Natural Logarithm Laws

The laws for natural logarithms are the laws for logarithms written in base $e$:
\large \begin{align} \displaystyle \ln{x} + \ln{y} &= \ln{(xy)} \\ \ln{x}-\ln{y} &= \ln{\dfrac{x}{y}} \\ \ln{x^n} &= n\ln{x} \\ \ln{e} &= 1 \end{align}

Note that $\ln{x}=\log_{e}{x}$ and $x>0,y>0$.

Example 1

Use the laws of logarithms to write $\ln{4} + \ln{6}$ as a single logarithm.

\begin{align} \displaystyle \ln{4} + \ln{6} &= \ln{(4 \times 6)} \\ &= \ln{24} \end{align}

Example 2

Use the laws of logarithms to write $\ln{15}-\ln{3}$ as a single logarithm.

\begin{align} \displaystyle \ln{15}-\ln{3} &= \ln{\dfrac{15}{3}} \\ &= \ln{5} \end{align}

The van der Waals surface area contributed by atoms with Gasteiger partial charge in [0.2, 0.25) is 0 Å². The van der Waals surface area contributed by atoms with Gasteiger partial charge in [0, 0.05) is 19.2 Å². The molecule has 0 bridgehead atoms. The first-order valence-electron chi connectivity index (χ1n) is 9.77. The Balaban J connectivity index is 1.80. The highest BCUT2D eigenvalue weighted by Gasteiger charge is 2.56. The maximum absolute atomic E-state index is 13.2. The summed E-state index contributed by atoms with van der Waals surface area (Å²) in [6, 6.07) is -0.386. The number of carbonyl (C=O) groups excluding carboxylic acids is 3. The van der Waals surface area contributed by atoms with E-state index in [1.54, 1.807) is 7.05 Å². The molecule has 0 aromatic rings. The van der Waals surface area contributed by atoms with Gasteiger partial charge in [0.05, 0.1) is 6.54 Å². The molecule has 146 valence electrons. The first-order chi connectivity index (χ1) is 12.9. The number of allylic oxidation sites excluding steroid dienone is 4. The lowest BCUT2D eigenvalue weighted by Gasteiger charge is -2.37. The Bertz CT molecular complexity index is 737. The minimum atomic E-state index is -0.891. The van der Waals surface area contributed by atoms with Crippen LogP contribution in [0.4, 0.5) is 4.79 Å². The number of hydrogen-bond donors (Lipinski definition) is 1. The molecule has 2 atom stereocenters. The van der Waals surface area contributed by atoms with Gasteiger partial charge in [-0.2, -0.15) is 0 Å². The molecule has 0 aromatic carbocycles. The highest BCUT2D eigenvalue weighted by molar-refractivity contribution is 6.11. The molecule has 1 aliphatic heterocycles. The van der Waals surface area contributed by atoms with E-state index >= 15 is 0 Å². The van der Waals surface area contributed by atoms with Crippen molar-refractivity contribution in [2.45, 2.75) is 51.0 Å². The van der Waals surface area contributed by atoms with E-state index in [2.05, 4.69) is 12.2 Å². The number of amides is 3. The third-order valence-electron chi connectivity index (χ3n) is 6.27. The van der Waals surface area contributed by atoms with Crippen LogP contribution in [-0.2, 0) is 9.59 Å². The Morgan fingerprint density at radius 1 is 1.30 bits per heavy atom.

Example 3

Use the laws of logarithms to write $2\ln{3} + 3\ln{2}$ as a single logarithm.

\begin{align} \displaystyle 2\ln{3} + 3\ln{2} &= \ln{3^2} + \ln{2^3} \\ &= \ln{9} + \ln{8} \\ &= \ln{(9 \times 8)} \\ &= \ln{72} \end{align}

Example 4

Use the laws of logarithms to write $4\ln{2} + 3$ as a single logarithm.

\begin{align} \displaystyle 4\ln{2} + 3 &= \ln{2^4} + 3 \times 1 \\ &= \ln{16} + 3\times \ln{e} \\ &= \ln{16} + \ln{e^3} \\ &= \ln{(16 \times e^3)} \\ &= \ln{(16e^3)} \end{align}

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